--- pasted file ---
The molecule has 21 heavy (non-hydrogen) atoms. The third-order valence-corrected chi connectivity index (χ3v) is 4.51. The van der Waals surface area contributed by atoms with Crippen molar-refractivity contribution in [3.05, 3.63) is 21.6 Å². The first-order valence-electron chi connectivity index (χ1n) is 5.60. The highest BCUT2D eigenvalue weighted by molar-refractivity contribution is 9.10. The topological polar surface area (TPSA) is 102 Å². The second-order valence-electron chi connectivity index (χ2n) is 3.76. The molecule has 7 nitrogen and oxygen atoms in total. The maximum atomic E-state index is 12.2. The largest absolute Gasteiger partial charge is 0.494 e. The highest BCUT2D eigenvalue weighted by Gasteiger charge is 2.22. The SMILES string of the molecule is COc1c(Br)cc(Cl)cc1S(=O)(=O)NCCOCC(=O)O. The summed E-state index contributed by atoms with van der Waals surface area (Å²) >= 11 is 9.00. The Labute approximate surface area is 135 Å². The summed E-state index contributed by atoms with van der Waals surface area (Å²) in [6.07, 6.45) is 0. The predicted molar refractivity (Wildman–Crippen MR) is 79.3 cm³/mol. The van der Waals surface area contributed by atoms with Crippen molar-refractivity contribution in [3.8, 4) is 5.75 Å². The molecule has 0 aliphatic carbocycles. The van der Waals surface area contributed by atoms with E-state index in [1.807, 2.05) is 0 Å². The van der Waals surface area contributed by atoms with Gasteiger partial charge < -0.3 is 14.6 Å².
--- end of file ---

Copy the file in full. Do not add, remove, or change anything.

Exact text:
The molecule has 21 heavy (non-hydrogen) atoms. The third-order valence-corrected chi connectivity index (χ3v) is 4.51. The van der Waals surface area contributed by atoms with Crippen molar-refractivity contribution in [3.05, 3.63) is 21.6 Å². The first-order valence-electron chi connectivity index (χ1n) is 5.60. The highest BCUT2D eigenvalue weighted by molar-refractivity contribution is 9.10. The topological polar surface area (TPSA) is 102 Å². The second-order valence-electron chi connectivity index (χ2n) is 3.76. The molecule has 7 nitrogen and oxygen atoms in total. The maximum atomic E-state index is 12.2. The largest absolute Gasteiger partial charge is 0.494 e. The highest BCUT2D eigenvalue weighted by Gasteiger charge is 2.22. The SMILES string of the molecule is COc1c(Br)cc(Cl)cc1S(=O)(=O)NCCOCC(=O)O. The summed E-state index contributed by atoms with van der Waals surface area (Å²) >= 11 is 9.00. The Labute approximate surface area is 135 Å². The summed E-state index contributed by atoms with van der Waals surface area (Å²) in [6.07, 6.45) is 0. The predicted molar refractivity (Wildman–Crippen MR) is 79.3 cm³/mol. The van der Waals surface area contributed by atoms with Crippen molar-refractivity contribution in [3.8, 4) is 5.75 Å². The molecule has 0 aliphatic carbocycles. The van der Waals surface area contributed by atoms with E-state index in [1.807, 2.05) is 0 Å². The van der Waals surface area contributed by atoms with Gasteiger partial charge < -0.3 is 14.6 Å².